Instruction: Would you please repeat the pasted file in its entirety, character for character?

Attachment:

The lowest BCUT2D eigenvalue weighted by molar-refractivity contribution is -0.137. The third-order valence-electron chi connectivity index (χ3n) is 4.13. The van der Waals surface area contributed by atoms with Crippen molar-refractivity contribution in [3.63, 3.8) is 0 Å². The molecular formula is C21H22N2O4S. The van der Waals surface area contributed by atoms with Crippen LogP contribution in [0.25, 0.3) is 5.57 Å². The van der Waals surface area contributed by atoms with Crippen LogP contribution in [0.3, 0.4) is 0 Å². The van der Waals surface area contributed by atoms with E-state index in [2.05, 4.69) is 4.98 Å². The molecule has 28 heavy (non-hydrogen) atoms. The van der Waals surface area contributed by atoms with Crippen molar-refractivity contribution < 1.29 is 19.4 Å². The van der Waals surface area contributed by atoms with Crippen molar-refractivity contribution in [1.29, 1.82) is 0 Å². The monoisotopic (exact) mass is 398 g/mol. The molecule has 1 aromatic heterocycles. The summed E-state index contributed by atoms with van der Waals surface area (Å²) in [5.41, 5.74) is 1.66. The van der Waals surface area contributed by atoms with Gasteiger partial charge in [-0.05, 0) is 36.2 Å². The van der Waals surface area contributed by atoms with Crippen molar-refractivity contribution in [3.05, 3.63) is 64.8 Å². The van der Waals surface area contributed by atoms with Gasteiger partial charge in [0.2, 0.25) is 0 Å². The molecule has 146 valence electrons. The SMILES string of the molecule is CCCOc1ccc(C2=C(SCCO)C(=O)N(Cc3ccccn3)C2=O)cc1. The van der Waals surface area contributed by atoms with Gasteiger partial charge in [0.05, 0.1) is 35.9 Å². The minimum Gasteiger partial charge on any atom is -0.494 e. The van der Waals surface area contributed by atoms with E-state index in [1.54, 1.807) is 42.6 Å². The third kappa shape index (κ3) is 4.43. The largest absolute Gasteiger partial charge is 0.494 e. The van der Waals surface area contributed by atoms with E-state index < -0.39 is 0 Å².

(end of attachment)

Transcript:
The lowest BCUT2D eigenvalue weighted by molar-refractivity contribution is -0.137. The third-order valence-electron chi connectivity index (χ3n) is 4.13. The van der Waals surface area contributed by atoms with Crippen molar-refractivity contribution in [3.63, 3.8) is 0 Å². The molecular formula is C21H22N2O4S. The van der Waals surface area contributed by atoms with Crippen LogP contribution in [0.25, 0.3) is 5.57 Å². The van der Waals surface area contributed by atoms with Crippen LogP contribution in [0.3, 0.4) is 0 Å². The van der Waals surface area contributed by atoms with E-state index in [2.05, 4.69) is 4.98 Å². The molecule has 28 heavy (non-hydrogen) atoms. The van der Waals surface area contributed by atoms with Crippen molar-refractivity contribution < 1.29 is 19.4 Å². The van der Waals surface area contributed by atoms with Crippen molar-refractivity contribution in [1.29, 1.82) is 0 Å². The monoisotopic (exact) mass is 398 g/mol. The molecule has 1 aromatic heterocycles. The summed E-state index contributed by atoms with van der Waals surface area (Å²) in [5.41, 5.74) is 1.66. The van der Waals surface area contributed by atoms with Gasteiger partial charge in [-0.05, 0) is 36.2 Å². The van der Waals surface area contributed by atoms with Crippen molar-refractivity contribution in [3.05, 3.63) is 64.8 Å². The van der Waals surface area contributed by atoms with Gasteiger partial charge in [0.2, 0.25) is 0 Å². The molecule has 146 valence electrons. The SMILES string of the molecule is CCCOc1ccc(C2=C(SCCO)C(=O)N(Cc3ccccn3)C2=O)cc1. The van der Waals surface area contributed by atoms with Gasteiger partial charge in [0.05, 0.1) is 35.9 Å². The minimum Gasteiger partial charge on any atom is -0.494 e. The van der Waals surface area contributed by atoms with E-state index in [1.54, 1.807) is 42.6 Å². The third kappa shape index (κ3) is 4.43. The largest absolute Gasteiger partial charge is 0.494 e. The van der Waals surface area contributed by atoms with E-state index < -0.39 is 0 Å².